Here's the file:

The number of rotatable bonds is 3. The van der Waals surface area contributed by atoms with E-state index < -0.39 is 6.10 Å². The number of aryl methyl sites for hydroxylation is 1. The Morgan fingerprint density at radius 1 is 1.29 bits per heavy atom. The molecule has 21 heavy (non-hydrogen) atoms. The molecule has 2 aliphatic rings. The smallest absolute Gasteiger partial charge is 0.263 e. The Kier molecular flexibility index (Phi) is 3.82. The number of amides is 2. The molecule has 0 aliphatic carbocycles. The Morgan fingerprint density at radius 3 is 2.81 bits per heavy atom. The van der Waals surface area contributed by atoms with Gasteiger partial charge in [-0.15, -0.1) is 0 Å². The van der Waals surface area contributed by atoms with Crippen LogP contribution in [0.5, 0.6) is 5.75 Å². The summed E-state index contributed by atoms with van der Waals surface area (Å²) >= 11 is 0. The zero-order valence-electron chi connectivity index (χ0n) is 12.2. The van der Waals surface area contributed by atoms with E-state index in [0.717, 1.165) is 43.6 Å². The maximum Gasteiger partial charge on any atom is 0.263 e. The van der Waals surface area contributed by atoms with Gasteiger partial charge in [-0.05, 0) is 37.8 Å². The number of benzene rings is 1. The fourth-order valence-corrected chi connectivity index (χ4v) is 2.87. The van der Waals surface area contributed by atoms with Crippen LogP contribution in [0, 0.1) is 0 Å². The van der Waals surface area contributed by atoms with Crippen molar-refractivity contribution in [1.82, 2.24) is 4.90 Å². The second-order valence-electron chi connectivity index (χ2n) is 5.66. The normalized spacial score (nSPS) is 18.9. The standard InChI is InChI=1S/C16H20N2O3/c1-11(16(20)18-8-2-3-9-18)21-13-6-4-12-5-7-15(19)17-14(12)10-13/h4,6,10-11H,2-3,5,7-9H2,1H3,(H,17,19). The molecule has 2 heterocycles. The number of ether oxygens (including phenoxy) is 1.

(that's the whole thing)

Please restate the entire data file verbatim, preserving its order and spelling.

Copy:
The number of rotatable bonds is 3. The van der Waals surface area contributed by atoms with E-state index < -0.39 is 6.10 Å². The number of aryl methyl sites for hydroxylation is 1. The Morgan fingerprint density at radius 1 is 1.29 bits per heavy atom. The molecule has 21 heavy (non-hydrogen) atoms. The molecule has 2 aliphatic rings. The smallest absolute Gasteiger partial charge is 0.263 e. The Kier molecular flexibility index (Phi) is 3.82. The number of amides is 2. The molecule has 0 aliphatic carbocycles. The Morgan fingerprint density at radius 3 is 2.81 bits per heavy atom. The van der Waals surface area contributed by atoms with Gasteiger partial charge in [-0.15, -0.1) is 0 Å². The van der Waals surface area contributed by atoms with Crippen LogP contribution in [0.5, 0.6) is 5.75 Å². The summed E-state index contributed by atoms with van der Waals surface area (Å²) >= 11 is 0. The zero-order valence-electron chi connectivity index (χ0n) is 12.2. The van der Waals surface area contributed by atoms with E-state index in [0.717, 1.165) is 43.6 Å². The maximum Gasteiger partial charge on any atom is 0.263 e. The van der Waals surface area contributed by atoms with Gasteiger partial charge in [-0.05, 0) is 37.8 Å². The number of benzene rings is 1. The fourth-order valence-corrected chi connectivity index (χ4v) is 2.87. The van der Waals surface area contributed by atoms with Crippen LogP contribution in [0, 0.1) is 0 Å². The van der Waals surface area contributed by atoms with Crippen molar-refractivity contribution in [1.82, 2.24) is 4.90 Å². The second-order valence-electron chi connectivity index (χ2n) is 5.66. The normalized spacial score (nSPS) is 18.9. The standard InChI is InChI=1S/C16H20N2O3/c1-11(16(20)18-8-2-3-9-18)21-13-6-4-12-5-7-15(19)17-14(12)10-13/h4,6,10-11H,2-3,5,7-9H2,1H3,(H,17,19). The molecule has 2 heterocycles. The number of ether oxygens (including phenoxy) is 1.